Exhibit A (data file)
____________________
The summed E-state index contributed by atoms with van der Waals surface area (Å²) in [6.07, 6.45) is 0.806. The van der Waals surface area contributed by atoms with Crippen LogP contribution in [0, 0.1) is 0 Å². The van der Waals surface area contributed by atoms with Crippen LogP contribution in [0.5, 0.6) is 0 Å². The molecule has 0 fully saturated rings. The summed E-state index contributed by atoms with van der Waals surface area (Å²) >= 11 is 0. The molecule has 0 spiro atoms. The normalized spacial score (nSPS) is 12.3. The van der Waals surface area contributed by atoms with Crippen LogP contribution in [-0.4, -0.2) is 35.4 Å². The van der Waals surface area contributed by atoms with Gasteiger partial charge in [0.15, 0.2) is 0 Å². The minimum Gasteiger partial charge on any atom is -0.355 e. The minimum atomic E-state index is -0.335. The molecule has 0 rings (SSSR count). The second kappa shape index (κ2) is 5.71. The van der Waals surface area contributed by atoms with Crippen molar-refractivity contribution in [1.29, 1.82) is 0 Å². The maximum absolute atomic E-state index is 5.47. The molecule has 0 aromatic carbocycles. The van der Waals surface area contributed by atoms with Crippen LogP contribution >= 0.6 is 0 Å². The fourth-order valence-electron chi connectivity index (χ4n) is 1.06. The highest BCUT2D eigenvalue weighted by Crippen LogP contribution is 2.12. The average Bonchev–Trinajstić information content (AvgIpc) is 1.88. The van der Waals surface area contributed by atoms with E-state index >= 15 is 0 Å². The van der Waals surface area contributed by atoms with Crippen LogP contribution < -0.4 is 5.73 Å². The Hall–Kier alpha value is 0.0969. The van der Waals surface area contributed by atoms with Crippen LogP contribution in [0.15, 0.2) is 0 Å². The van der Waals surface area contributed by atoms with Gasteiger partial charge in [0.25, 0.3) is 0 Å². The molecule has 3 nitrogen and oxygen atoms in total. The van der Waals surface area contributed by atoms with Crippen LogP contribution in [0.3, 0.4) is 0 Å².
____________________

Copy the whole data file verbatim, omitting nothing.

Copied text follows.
The summed E-state index contributed by atoms with van der Waals surface area (Å²) in [6.07, 6.45) is 0.806. The van der Waals surface area contributed by atoms with Crippen LogP contribution in [0, 0.1) is 0 Å². The van der Waals surface area contributed by atoms with Crippen LogP contribution in [0.5, 0.6) is 0 Å². The molecule has 0 fully saturated rings. The summed E-state index contributed by atoms with van der Waals surface area (Å²) >= 11 is 0. The molecule has 0 spiro atoms. The normalized spacial score (nSPS) is 12.3. The van der Waals surface area contributed by atoms with Crippen LogP contribution in [-0.4, -0.2) is 35.4 Å². The van der Waals surface area contributed by atoms with Gasteiger partial charge in [0.15, 0.2) is 0 Å². The minimum Gasteiger partial charge on any atom is -0.355 e. The minimum atomic E-state index is -0.335. The molecule has 0 rings (SSSR count). The second kappa shape index (κ2) is 5.71. The van der Waals surface area contributed by atoms with Crippen molar-refractivity contribution in [1.29, 1.82) is 0 Å². The maximum absolute atomic E-state index is 5.47. The molecule has 0 aromatic carbocycles. The van der Waals surface area contributed by atoms with Crippen LogP contribution >= 0.6 is 0 Å². The fourth-order valence-electron chi connectivity index (χ4n) is 1.06. The highest BCUT2D eigenvalue weighted by Crippen LogP contribution is 2.12. The average Bonchev–Trinajstić information content (AvgIpc) is 1.88. The van der Waals surface area contributed by atoms with E-state index >= 15 is 0 Å². The van der Waals surface area contributed by atoms with Crippen LogP contribution < -0.4 is 5.73 Å². The Hall–Kier alpha value is 0.0969. The van der Waals surface area contributed by atoms with Crippen LogP contribution in [0.15, 0.2) is 0 Å². The van der Waals surface area contributed by atoms with Gasteiger partial charge in [0.25, 0.3) is 0 Å². The molecule has 3 nitrogen and oxygen atoms in total. The van der Waals surface area contributed by atoms with Crippen LogP contribution in [0.3, 0.4) is 0 Å².